Demographic change has left an unmistakable stamp in West Oakland, a historically black, industrial neighborhood near the foot of the Bay Bridge.
Some effects of the shift are obvious even to the casual observer -- the landscaped condominiums, the bicycles, the art cars.
Just below the surface, however, something else is happening: School-age children are disappearing.
"It seems I should see some kids walking to school, but I don't hardly see any," said Marilyn Williams-Reynolds, a preschool teacher and neighborhood activist.
It's a pattern playing out in cities across the United States.
Artists and professionals are returning to the urban neighborhoods they fled a half-century ago -- and black residents are packing up their families and leaving. Some have gone in search of jobs, new homes, or a safer place to live; others, evicted from their houses, had little choice.
Many of the newcomers taking their place don't have children in school.
Nationwide, the total number of 5- to 17-year-olds increased slightly in the past decade. But Oakland, Richmond and San Francisco, as well as Los Angeles, Chicago, New York and Atlanta, saw declines of 9 percent to 20 percent from 2000 to 2010, census data show.
In West Oakland, a small community a seven-minute train ride from San Francisco, the number of school-age children dropped by 31 percent in just 10 years.
New, upscale condominium developments, such as the
"I think I'd be hesitant to have kids here. There's still too much crime," said Ryon Gesink, a metal artist who moved to West Oakland seven years ago.
The demographic forces reshaping the nation's inner cities are having a profound effect on Oakland's schools, particularly those in West Oakland. Since 2000, the combined enrollment of public, noncharter schools in the area has plunged by more than 60 percent.
The drop is most dramatic at the middle and high school level, but no school has been unaffected. Prescott Elementary, where Ida Louise Jackson, the first black schoolteacher in California, began her career, is half the size it was in 2005, with 175 students.
Williams-Reynolds' 14-year-old daughter, Chloe, is part of the trend. When her parents divorced a few years ago, Chloe moved to the Contra Costa suburb of Crockett -- which she describes as "an adorable town" -- with her father.
"There weren't a lot of kids for me to hang out with here," she said from the front steps of her mother's house, where she stays on the weekends.
The African-American birthrate, which declined by 24 percent nationwide from 1990 to 2000, is one factor behind the phenomenon. Another is the particular nature of the population of West Oakland. Many of the area's residents are "aging in place," as demographers put it, while their children and grandchildren are leaving the inner city behind -- often selling the property they inherited. In some cases, those moves are driven by risky or fraudulent mortgage loans, job losses and crime.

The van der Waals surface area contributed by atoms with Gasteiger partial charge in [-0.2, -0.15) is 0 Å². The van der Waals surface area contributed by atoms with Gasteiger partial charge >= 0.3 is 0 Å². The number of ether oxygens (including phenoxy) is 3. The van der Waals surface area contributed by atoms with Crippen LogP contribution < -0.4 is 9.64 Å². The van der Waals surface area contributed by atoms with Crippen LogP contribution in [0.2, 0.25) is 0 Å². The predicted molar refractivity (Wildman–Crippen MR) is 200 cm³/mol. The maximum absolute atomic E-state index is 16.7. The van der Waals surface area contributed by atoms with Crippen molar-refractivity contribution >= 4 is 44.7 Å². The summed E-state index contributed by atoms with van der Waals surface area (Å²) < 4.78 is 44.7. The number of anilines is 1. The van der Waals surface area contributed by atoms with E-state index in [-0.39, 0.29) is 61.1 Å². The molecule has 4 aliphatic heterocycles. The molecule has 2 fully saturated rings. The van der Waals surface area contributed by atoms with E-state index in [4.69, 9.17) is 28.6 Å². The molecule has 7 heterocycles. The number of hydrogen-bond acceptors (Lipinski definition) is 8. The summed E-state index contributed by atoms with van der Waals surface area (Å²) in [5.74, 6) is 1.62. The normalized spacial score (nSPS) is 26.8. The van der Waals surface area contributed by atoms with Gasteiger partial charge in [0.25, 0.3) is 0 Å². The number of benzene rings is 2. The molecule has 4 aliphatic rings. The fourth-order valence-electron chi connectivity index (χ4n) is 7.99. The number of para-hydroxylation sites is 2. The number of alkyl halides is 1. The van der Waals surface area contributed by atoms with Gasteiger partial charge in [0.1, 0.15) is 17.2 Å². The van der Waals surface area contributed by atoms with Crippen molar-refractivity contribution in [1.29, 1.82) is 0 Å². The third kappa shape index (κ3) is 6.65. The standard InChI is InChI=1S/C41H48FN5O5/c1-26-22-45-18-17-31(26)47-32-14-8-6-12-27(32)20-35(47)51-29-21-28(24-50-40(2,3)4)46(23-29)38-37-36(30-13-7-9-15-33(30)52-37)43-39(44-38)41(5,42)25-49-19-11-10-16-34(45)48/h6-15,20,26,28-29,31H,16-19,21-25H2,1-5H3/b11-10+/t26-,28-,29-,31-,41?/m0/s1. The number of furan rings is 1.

In the past two years, the community of 25,000 residents had 59 homicides, according to the Oakland Police Department. Most of the victims were black males.
The exodus of Oakland's black families began in the 1990s, but it was accelerated by the housing boom and bust in the 2000s, said Victor Rubin, director of PolicyLink, a national research institute whose mission is to bring about social and economic equity.
When the housing market rose sharply, demographers say, some African-American families took the opportunity to sell their homes and move out of the inner city. Meanwhile, others refinanced or took out second mortgages, borrowing against their homes' market value. Then, after the housing prices dropped and the recession hit, leaving residents jobless or owing more money than their homes were worth, foreclosures and rental evictions began to spread.
Nearly 10 percent of the homes in West Oakland were foreclosed from 2007 to 2011, compared to 7.1 percent of those in the city as a whole and 7.3 percent statewide, according to a data analysis produced by the Oakland-based Urban Strategies Council.
Support for schools
When demographic shifts dramatically reduce a city's public school population, as it has in Oakland, the educational system risks losing critical community support, Rubin said. So far, he said, he hasn't sensed that kind of neglect locally.
Despite a 30 percent enrollment decline during the past decade, voters have approved several tax levies for facilities upgrades and education programs. Still, the dwindling number of students has led to school closings throughout the city -- often, in historically African-American neighborhoods with few school-age children.
In October, the school board voted to close five schools. Four of them were predominately African-American.